Saturday, May 4, 2013


Cleveland Museum of Art
May 1

Lavish treatment that modern music seldom gets.

The most striking thing about the first night of California Masterworks was how conventional the music sounded – relatively speaking. Composers Henry Cowell, Dane Rudhyar and Lou Harrison expanded the horizons and possibilities of American music with their forays into new tonal systems and Asian forms and instrumentation. But in the context of their contemporaries and successors, their work sounded less like radical departures than steppingstones to the modern era.

And the polished performance by James Feddeck and the Cleveland Orchestra gave their music a gravitas and dignity it doesn’t often achieve.

Cowell was one of the first composers to stick his hands inside the body of a piano and play the strings rather than the keyboard, laying the groundwork for John Cage’s development of prepared piano, a mainstay in modern music. Cowell’s Sinfonietta (1928) for a chamber ensemble of strings and woodwinds still has a foot in both worlds, employing classical structures to explore new ideas in harmonics. Dissonance is the spine of the piece, and Feddeck handled it so smoothly that even when the strings and woodwinds were playing in different rhythms and keys simultaneously, the sound never became shrill or grating.

His deft direction and the players’ precise articulation opened up space for compelling solo lines by cellist Richard Weiss, and some striking tones. A low-pitched combination of cello, viola and bass (played with a bow) in the third movement sounded electric, like the musicians had suddenly plugged in their instruments. The clarity was also a function of Feddeck’s well-measured tempo, which neatly balanced expression with the technical demands of the piece, and gave it an edge without becoming overheated.

Dane Rudhyar’s Out of the Darkness (1982) was a world premiere, and very likely the best performance this piece will ever get, with lavish care and attention devoted to its many colors, effects and dramatic intensity. Quite unlike the sunny sounds one would expect from California – NewMusicBox Senior Editor Frank Oteri invoked the Beach Boys in his opening remarks on the California scene – Out of the Darkness is just what its name suggests, a landscape of ominous rumblings and anxious undercurrents that build to Wagnerian dimensions. Even with a large ensemble the sound was beautifully transparent, with particularly fine work from Feddeck creating vivid colors in the second movement.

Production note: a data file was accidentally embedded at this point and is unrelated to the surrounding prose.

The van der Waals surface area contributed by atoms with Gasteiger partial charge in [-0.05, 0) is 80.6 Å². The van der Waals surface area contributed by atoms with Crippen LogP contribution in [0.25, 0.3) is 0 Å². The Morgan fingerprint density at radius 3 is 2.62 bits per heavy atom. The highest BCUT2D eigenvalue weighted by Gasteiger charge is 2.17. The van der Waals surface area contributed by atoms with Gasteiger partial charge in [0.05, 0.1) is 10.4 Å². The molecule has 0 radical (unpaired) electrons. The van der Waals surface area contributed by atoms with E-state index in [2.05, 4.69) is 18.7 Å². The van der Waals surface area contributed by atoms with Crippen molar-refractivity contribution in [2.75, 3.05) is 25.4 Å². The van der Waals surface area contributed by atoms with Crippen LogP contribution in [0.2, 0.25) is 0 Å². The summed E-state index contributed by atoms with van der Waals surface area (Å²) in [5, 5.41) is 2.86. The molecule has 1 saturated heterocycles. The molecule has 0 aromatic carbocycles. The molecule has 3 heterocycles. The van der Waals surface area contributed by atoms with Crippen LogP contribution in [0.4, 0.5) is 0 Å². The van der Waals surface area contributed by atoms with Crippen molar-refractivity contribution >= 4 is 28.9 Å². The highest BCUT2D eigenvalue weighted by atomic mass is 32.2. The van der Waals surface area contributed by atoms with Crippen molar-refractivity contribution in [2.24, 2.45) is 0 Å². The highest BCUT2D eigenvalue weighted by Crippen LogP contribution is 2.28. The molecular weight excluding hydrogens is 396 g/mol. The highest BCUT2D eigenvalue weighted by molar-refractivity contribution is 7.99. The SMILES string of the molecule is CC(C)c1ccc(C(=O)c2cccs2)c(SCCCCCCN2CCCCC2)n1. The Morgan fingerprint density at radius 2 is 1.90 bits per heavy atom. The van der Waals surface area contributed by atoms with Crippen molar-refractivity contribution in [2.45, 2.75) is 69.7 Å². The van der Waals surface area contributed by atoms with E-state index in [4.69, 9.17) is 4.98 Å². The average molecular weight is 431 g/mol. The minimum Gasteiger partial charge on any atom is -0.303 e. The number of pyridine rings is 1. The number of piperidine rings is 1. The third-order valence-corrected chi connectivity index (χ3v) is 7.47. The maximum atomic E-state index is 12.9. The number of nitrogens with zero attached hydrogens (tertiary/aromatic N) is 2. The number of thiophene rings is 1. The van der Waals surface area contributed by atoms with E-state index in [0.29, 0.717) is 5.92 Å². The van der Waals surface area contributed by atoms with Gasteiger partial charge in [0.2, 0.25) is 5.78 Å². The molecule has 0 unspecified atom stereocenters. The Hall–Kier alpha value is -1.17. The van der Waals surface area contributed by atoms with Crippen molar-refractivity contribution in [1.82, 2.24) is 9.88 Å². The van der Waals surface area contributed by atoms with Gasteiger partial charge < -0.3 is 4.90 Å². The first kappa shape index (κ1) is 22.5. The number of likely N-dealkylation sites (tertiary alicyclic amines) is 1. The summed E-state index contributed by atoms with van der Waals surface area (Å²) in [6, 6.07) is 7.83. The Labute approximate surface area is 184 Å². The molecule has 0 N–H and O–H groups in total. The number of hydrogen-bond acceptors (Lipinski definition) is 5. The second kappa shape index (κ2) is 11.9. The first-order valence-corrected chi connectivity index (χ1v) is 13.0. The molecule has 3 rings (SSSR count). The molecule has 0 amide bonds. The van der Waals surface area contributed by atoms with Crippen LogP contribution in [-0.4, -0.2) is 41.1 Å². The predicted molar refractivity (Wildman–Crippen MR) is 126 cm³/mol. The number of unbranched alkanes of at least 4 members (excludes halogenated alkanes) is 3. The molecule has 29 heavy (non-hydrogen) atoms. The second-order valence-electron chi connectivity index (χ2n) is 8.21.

Highly descriptive and deeply distressed, Out of the Darkness sounds cinematic, even quoting Bernard Herrmann’s shrieking Psycho strings at one point. Feddeck’s careful control kept it suspenseful rather than overblown, and he steered a final, unexpectedly warm glow to a gentle finish.

Lou Harison’s Suite for Violin with String Orchestra (1974) was the dominant piece of the first night, essentially a concerto originally written for solo violin and American gamelan, Harrison’s version of Indonesian percussion. Richly inventive, the piece incorporates a range of exotic but accessible sounds into traditional forms, with straightforward melodies offset by bursts of dissonance. Touches like the bass players tapping their instruments for percussive effects add dashes of humor and experimentation.

The solo part presents some serious technical challenges early on, which Stephen Rose handled with aplomb, hitting perfect strings of tiny high notes, even with his left hand crowding the bow. His evocation of changing atmospherics in the “Three Jahlas” was masterful, as was his handling of the unabashedly sentimental final movement, which sounded romantic without becoming cloying.

But it was Feddeck who ultimately made the piece work, with a great feel for the nuances of the music, its shifting moods and dynamics, moments of breathtaking beauty, and the spirit of joy that runs throughout. There were a few spots when the gamelan accompaniment was missed – but not many, as he modulated the orchestra to support the soloist. And once again, his tempo was excellent, setting a pace that made the music sound spirited and spontaneous without losing any of its thoughtfulness.

More than anything, the performance was an impressive demonstration of what 20th-century music can sound like in the hands of a highly skilled ensemble. Too often, works like these are an afterthought on a program, or played at festivals that don’t have the resources to devote serious time and attention to them. In this short series, benefiting from the expertise of a devoted conductor and world-class orchestra, they were a revelation.

For an interesting interview with Lou Harrison:

Photo by Roger Mastroianni

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